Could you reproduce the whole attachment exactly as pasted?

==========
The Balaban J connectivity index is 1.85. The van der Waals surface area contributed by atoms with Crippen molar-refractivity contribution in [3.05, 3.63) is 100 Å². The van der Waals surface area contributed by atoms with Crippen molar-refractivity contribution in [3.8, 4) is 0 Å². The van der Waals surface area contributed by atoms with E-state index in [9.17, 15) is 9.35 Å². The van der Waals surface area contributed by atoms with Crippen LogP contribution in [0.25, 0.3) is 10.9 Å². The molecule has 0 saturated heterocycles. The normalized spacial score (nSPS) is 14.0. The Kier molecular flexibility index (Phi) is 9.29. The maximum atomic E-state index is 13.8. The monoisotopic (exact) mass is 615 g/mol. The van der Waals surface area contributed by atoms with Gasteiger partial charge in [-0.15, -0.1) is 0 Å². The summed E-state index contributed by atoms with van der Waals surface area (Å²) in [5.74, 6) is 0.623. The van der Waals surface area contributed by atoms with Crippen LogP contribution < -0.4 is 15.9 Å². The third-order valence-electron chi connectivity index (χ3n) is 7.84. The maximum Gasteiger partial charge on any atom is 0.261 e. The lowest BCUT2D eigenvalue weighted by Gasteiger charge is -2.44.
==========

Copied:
The Balaban J connectivity index is 1.85. The van der Waals surface area contributed by atoms with Crippen molar-refractivity contribution in [3.05, 3.63) is 100 Å². The van der Waals surface area contributed by atoms with Crippen molar-refractivity contribution in [3.8, 4) is 0 Å². The van der Waals surface area contributed by atoms with E-state index in [9.17, 15) is 9.35 Å². The van der Waals surface area contributed by atoms with Crippen LogP contribution in [0.25, 0.3) is 10.9 Å². The molecule has 0 saturated heterocycles. The normalized spacial score (nSPS) is 14.0. The Kier molecular flexibility index (Phi) is 9.29. The maximum atomic E-state index is 13.8. The monoisotopic (exact) mass is 615 g/mol. The van der Waals surface area contributed by atoms with Gasteiger partial charge in [-0.15, -0.1) is 0 Å². The summed E-state index contributed by atoms with van der Waals surface area (Å²) in [5.74, 6) is 0.623. The van der Waals surface area contributed by atoms with Crippen LogP contribution < -0.4 is 15.9 Å². The third-order valence-electron chi connectivity index (χ3n) is 7.84. The maximum Gasteiger partial charge on any atom is 0.261 e. The lowest BCUT2D eigenvalue weighted by Gasteiger charge is -2.44.